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|Place of origin||Ottoman Empire|
|Region or state||Countries of the former Ottoman Empire, Balkans, Middle East, Caucasus|
|Main ingredients||Flour, butter, salt, water, egg, syrup|
Tulumba (Turkish: tulumba tatlısı, Greek: τουλούμπα, Cypriot Turkish bombacık; Cypriot Greek πόμπα (pomba); Persian باميه (Bamieh); Armenian: պոմպ (pomp) or թուլումբա (tulumba), Albanian tolluma, Bosnian tulumba, Bulgarian, Macedonian, Serbian: тулумба) is a popular dessert found in the cuisines of the former Ottoman Empire. It is a fried batter soaked in syrup, similar to jalebis and churros.
The sweet is also found in Iranian cuisine as bamiyeh, and in Egypt, as balah ash-sham (Arabic: بلح الشام), while it is called in Iraq as Datli (Arabic: داطلي). In the Arab world, it is also called بلح الشام (balah alsham), and it is customarily consumed during Ramadan.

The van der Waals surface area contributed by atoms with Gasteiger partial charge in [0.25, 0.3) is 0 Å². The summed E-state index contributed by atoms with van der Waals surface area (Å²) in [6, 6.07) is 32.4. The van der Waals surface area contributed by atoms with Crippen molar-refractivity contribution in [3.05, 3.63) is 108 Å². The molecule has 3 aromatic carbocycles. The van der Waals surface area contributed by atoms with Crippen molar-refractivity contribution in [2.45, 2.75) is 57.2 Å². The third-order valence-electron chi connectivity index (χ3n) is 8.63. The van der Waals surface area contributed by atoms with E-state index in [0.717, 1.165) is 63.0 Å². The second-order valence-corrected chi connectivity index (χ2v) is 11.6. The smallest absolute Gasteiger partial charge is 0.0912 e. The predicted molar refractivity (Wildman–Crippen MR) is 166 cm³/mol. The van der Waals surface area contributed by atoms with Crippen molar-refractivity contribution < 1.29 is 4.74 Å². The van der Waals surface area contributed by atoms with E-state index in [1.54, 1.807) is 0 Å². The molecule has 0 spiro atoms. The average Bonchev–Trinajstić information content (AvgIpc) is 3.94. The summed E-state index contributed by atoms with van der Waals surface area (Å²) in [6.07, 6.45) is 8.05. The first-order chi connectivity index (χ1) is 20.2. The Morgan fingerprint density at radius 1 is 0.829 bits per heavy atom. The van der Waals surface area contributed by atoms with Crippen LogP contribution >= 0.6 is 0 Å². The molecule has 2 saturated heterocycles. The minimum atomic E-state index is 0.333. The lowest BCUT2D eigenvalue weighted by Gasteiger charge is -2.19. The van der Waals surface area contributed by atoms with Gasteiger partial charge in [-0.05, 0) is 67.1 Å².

It is made from unleavened dough lump (about 3 cm long) given a small ovoid shape with ridges along it using a pastry bag or cookie press with a suitable end piece. It is first deep-fried to golden colour and then sugar-sweet syrup is poured over it when still hot. It is eaten cold.
Tulumba literally means 'pump' in Turkish, as does the Cypriot πόμπα.
- Media related to Tulumba at Wikimedia Commons
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